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Toadies Rock With Age-Defying Precision at New York's Gramercy Theatre
Toadies perform at Gramercy Theatre on Oct. 18, 2017
The Facebook status said it all. "16 year old me is having a coronary. Watching the Toadies LIVE!!!" the man standing next to me at New York’s Gramercy Theatre excitedly typed in the middle of the alt-rockers’ 80-minute set on Wednesday night (Oct. 18).
The Fort Worth, Texas foursome delighted a healthy crowd of several hundred with a set list that traversed three decades and inspired spirited singalongs, from fans old enough to have actual opinions on the first (H.W.) Bush administration.
"We are the Toadies. We're gonna play a show for you tonight, that's what I'm told,” lead singer and guitarist Vaden Todd Lewis told the crowd at the beginning of the night. His wry delivery foreshadowed an evening of minimal stage banter and relatively stoic stage presence; only a few times did the frontman begrudgingly clap his hands during instrumental breaks and bid the audience to join him. Instead, Lewis & Co. contented themselves to rip through 20-odd songs with age-defying precision, particularly Lewis’ show-stopping high notes at the end of "No Deliverance."
That’s all the audience needed. The Toadies were never “rock stars” in the traditional sense anyway. Their 1994 debut Rubberneck went Platinum off the strength of single “Possum Kingdom,” which hit No. 4 on the Billboard Alternative Songs chart despite its grisly, folkloristic lyrics about a self-immolating cult member who scours the Possum Kingdom Lake in North Texas in search of a partner. The group toured incessantly in support of Rubberneck, but Interscope Records rejected their follow-up album, halting their momentum and leading to several extended periods of inactivity.
Yet after years of lineup changes and albums released to virtually no fanfare, the Toadies returned with September’s remarkably strong The Lower Side of Uptown, which rocks with the same sinister abandon as Rubberneck did 23 years ago. The band wisely drew on their bookending records for the majority of their Gramercy Theatre set, sounding equally visceral across all the material. The rumbling, bass-driven strut of “Polly Jean” sounded right at home next to the lurching blues-grunge grind of “Backslider,” and their penchant for anthemic rock riffs shone on the self-deprecating “Broke Down Stupid.” (An audience member started singing Ted Nugent’s “Stranglehold” over the song’s intro; it fit unnervingly well.)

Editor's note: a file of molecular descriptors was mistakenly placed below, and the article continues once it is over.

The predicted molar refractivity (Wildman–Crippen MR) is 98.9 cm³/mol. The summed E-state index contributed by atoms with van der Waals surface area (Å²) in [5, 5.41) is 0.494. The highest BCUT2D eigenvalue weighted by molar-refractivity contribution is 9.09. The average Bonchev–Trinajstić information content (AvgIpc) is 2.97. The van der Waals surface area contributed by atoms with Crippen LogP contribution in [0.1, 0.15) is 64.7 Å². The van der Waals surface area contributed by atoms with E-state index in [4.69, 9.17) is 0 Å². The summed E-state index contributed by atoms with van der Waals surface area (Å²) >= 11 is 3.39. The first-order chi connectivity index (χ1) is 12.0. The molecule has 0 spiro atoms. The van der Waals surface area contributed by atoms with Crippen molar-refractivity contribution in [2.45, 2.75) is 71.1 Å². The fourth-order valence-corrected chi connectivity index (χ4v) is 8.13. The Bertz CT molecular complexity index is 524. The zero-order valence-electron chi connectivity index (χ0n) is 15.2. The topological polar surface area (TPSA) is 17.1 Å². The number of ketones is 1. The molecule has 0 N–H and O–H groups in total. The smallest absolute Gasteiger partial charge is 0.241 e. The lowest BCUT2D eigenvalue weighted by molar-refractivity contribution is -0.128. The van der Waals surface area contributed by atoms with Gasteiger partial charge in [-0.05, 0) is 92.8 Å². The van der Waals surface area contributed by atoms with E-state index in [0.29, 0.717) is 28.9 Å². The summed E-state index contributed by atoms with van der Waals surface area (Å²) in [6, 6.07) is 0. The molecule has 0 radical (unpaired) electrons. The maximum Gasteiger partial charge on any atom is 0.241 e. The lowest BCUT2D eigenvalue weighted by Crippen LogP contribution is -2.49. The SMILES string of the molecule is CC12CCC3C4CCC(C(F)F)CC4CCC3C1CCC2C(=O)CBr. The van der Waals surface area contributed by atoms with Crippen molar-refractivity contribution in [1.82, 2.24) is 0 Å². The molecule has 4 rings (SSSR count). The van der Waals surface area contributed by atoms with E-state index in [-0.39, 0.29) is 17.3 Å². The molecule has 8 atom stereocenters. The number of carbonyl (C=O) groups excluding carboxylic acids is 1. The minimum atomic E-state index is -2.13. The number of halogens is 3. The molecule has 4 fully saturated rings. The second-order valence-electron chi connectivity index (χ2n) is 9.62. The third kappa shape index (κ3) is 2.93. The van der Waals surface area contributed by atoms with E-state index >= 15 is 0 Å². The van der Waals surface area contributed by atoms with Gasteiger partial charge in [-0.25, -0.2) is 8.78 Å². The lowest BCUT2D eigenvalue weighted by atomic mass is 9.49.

Perhaps the Toadies’ unwavering confidence in songs both old and new explains why they dispensed “Possum Kingdom” just halfway through their set, much to the delight of audience members who hopped in place and shouted, “So help me, Jesus!” in unison. Some fans jetted to the bar upon the song’s conclusion, but for the most part, the band commanded the room’s rapt attention for the rest of the night.
The group wordlessly ambled offstage at the end of their set, returning for an amusingly unceremonious encore that included an incendiary version of Screamin’ Jay Hawkins’ “I Put a Spell on You.” Lewis handed guitar duties to Scott Lucas of Chicago grunge-rockers and openers Local H, as he stalked the stage and unleashed searing, tuneful howls that spurned the audience to chant, “TOA, DIES! TOA, DIES!” He responded with his own droll shouts of “YOU, GUYS! YOU, GUYS!”
Ribbing aside, Lewis enlisted the crowd to sing backing vocals on their set closer, a reverent cover of Tom Petty and the Heartbreakers' "Breakdown." "It's way the fuck up there, and it's on all of you to do it,” the frontman said of the rock classic’s octave-scaling chorus. “If you don't comply, it's all gonna fail."
The audience answered the call dutifully, if not tunefully, while the band lagged slightly, ending their set with a fizzle rather than a thunderclap. But after a barrage of muscular riffs and outsize hooks, the Toadies earned the right to pay tribute to a fallen hero. And 23 years after "Possum Kingdom" put them on the radar, both band and audience earned their night at the Gramercy Theatre together. So help them, Jesus.